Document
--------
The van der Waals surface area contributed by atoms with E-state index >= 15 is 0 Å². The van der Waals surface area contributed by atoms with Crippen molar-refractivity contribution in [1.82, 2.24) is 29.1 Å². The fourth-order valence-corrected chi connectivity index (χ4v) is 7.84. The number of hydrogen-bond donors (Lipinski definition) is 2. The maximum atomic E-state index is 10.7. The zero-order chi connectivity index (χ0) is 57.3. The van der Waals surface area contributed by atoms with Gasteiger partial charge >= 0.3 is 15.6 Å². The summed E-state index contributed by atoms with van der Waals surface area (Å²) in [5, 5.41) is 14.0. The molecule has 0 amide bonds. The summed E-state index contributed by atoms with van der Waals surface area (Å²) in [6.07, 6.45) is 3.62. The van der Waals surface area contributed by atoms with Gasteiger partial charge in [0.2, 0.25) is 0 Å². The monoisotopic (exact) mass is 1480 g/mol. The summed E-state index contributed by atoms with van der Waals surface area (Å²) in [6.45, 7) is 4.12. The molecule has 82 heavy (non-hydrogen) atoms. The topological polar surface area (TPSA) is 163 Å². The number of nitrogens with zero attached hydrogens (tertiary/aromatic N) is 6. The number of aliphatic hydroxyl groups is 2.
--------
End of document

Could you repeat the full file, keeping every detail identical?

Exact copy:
The van der Waals surface area contributed by atoms with E-state index >= 15 is 0 Å². The van der Waals surface area contributed by atoms with Crippen molar-refractivity contribution in [1.82, 2.24) is 29.1 Å². The fourth-order valence-corrected chi connectivity index (χ4v) is 7.84. The number of hydrogen-bond donors (Lipinski definition) is 2. The maximum atomic E-state index is 10.7. The zero-order chi connectivity index (χ0) is 57.3. The van der Waals surface area contributed by atoms with Gasteiger partial charge >= 0.3 is 15.6 Å². The summed E-state index contributed by atoms with van der Waals surface area (Å²) in [5, 5.41) is 14.0. The molecule has 0 amide bonds. The summed E-state index contributed by atoms with van der Waals surface area (Å²) in [6.07, 6.45) is 3.62. The van der Waals surface area contributed by atoms with Gasteiger partial charge in [0.2, 0.25) is 0 Å². The monoisotopic (exact) mass is 1480 g/mol. The summed E-state index contributed by atoms with van der Waals surface area (Å²) in [6.45, 7) is 4.12. The molecule has 82 heavy (non-hydrogen) atoms. The topological polar surface area (TPSA) is 163 Å². The number of nitrogens with zero attached hydrogens (tertiary/aromatic N) is 6. The number of aliphatic hydroxyl groups is 2.